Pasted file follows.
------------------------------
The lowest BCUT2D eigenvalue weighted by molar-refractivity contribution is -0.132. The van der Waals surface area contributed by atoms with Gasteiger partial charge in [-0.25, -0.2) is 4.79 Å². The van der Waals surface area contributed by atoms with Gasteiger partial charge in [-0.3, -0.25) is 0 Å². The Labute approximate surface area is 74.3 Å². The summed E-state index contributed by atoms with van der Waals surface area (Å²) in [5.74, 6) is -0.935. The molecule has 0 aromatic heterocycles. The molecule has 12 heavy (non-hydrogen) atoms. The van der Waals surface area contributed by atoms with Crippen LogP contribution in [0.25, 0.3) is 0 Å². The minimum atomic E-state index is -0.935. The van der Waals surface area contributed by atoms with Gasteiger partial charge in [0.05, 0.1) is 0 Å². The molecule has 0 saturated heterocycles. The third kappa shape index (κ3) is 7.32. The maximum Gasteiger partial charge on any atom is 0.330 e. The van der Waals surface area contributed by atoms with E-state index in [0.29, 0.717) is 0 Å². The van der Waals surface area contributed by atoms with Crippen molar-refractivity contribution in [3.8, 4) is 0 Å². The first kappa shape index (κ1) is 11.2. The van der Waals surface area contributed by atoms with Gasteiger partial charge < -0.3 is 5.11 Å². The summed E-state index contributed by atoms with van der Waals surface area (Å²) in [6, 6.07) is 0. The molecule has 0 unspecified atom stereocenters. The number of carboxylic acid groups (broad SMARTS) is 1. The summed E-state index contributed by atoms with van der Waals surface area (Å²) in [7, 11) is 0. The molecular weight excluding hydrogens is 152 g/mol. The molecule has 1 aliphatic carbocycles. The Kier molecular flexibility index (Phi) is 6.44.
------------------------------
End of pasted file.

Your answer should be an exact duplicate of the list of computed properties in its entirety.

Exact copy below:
The lowest BCUT2D eigenvalue weighted by molar-refractivity contribution is -0.132. The van der Waals surface area contributed by atoms with Gasteiger partial charge in [-0.25, -0.2) is 4.79 Å². The van der Waals surface area contributed by atoms with Gasteiger partial charge in [-0.3, -0.25) is 0 Å². The Labute approximate surface area is 74.3 Å². The summed E-state index contributed by atoms with van der Waals surface area (Å²) in [5.74, 6) is -0.935. The molecule has 0 aromatic heterocycles. The molecule has 12 heavy (non-hydrogen) atoms. The van der Waals surface area contributed by atoms with Crippen LogP contribution in [0.25, 0.3) is 0 Å². The minimum atomic E-state index is -0.935. The van der Waals surface area contributed by atoms with Gasteiger partial charge in [0.05, 0.1) is 0 Å². The molecule has 0 saturated heterocycles. The third kappa shape index (κ3) is 7.32. The maximum Gasteiger partial charge on any atom is 0.330 e. The van der Waals surface area contributed by atoms with E-state index in [0.29, 0.717) is 0 Å². The van der Waals surface area contributed by atoms with Crippen molar-refractivity contribution in [3.8, 4) is 0 Å². The first kappa shape index (κ1) is 11.2. The van der Waals surface area contributed by atoms with Gasteiger partial charge < -0.3 is 5.11 Å². The summed E-state index contributed by atoms with van der Waals surface area (Å²) in [6, 6.07) is 0. The molecule has 0 unspecified atom stereocenters. The number of carboxylic acid groups (broad SMARTS) is 1. The summed E-state index contributed by atoms with van der Waals surface area (Å²) in [7, 11) is 0. The molecular weight excluding hydrogens is 152 g/mol. The molecule has 1 aliphatic carbocycles. The Kier molecular flexibility index (Phi) is 6.44.